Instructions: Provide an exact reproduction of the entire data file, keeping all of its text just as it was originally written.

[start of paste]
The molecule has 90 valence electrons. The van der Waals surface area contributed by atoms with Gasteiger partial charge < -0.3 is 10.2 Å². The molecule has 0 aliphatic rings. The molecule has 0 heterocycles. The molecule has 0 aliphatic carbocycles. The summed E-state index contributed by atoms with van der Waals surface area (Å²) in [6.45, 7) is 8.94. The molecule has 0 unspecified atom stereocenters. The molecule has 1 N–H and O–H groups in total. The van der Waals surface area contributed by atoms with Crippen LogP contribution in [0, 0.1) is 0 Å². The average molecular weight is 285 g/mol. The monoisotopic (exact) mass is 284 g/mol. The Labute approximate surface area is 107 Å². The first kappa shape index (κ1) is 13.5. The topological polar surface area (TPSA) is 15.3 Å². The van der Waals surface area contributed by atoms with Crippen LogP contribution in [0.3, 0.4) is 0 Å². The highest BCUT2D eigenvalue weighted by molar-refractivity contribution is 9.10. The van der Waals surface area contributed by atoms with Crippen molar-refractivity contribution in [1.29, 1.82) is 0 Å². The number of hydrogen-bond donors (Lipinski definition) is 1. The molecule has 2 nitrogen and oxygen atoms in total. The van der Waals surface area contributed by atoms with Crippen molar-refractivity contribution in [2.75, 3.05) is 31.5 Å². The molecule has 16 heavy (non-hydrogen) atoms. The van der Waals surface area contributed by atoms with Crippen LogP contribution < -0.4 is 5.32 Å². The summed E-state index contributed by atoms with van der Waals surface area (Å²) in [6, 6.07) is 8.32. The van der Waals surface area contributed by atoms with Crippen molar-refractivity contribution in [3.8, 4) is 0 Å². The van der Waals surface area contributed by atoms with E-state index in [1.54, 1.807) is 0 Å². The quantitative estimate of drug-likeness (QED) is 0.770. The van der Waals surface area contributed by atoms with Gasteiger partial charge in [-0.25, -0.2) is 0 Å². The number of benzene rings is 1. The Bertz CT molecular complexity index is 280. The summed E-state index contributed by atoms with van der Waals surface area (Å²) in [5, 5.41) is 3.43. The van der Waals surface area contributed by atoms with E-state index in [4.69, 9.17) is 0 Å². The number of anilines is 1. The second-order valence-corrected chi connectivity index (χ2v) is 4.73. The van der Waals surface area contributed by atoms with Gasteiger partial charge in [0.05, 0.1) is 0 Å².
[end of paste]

The molecule has 90 valence electrons. The van der Waals surface area contributed by atoms with Gasteiger partial charge < -0.3 is 10.2 Å². The molecule has 0 aliphatic rings. The molecule has 0 heterocycles. The molecule has 0 aliphatic carbocycles. The summed E-state index contributed by atoms with van der Waals surface area (Å²) in [6.45, 7) is 8.94. The molecule has 0 unspecified atom stereocenters. The molecule has 1 N–H and O–H groups in total. The van der Waals surface area contributed by atoms with Crippen LogP contribution in [0, 0.1) is 0 Å². The average molecular weight is 285 g/mol. The monoisotopic (exact) mass is 284 g/mol. The Labute approximate surface area is 107 Å². The first kappa shape index (κ1) is 13.5. The topological polar surface area (TPSA) is 15.3 Å². The van der Waals surface area contributed by atoms with Crippen LogP contribution in [0.3, 0.4) is 0 Å². The highest BCUT2D eigenvalue weighted by molar-refractivity contribution is 9.10. The van der Waals surface area contributed by atoms with Crippen molar-refractivity contribution in [1.29, 1.82) is 0 Å². The number of hydrogen-bond donors (Lipinski definition) is 1. The molecule has 2 nitrogen and oxygen atoms in total. The van der Waals surface area contributed by atoms with Crippen molar-refractivity contribution in [2.75, 3.05) is 31.5 Å². The molecule has 16 heavy (non-hydrogen) atoms. The van der Waals surface area contributed by atoms with Crippen LogP contribution < -0.4 is 5.32 Å². The summed E-state index contributed by atoms with van der Waals surface area (Å²) in [6, 6.07) is 8.32. The van der Waals surface area contributed by atoms with Crippen molar-refractivity contribution in [3.8, 4) is 0 Å². The van der Waals surface area contributed by atoms with E-state index in [1.54, 1.807) is 0 Å². The quantitative estimate of drug-likeness (QED) is 0.770. The van der Waals surface area contributed by atoms with Gasteiger partial charge in [-0.25, -0.2) is 0 Å². The number of benzene rings is 1. The Bertz CT molecular complexity index is 280. The summed E-state index contributed by atoms with van der Waals surface area (Å²) in [5, 5.41) is 3.43. The van der Waals surface area contributed by atoms with E-state index in [4.69, 9.17) is 0 Å². The number of anilines is 1. The second-order valence-corrected chi connectivity index (χ2v) is 4.73. The van der Waals surface area contributed by atoms with Gasteiger partial charge in [0.05, 0.1) is 0 Å².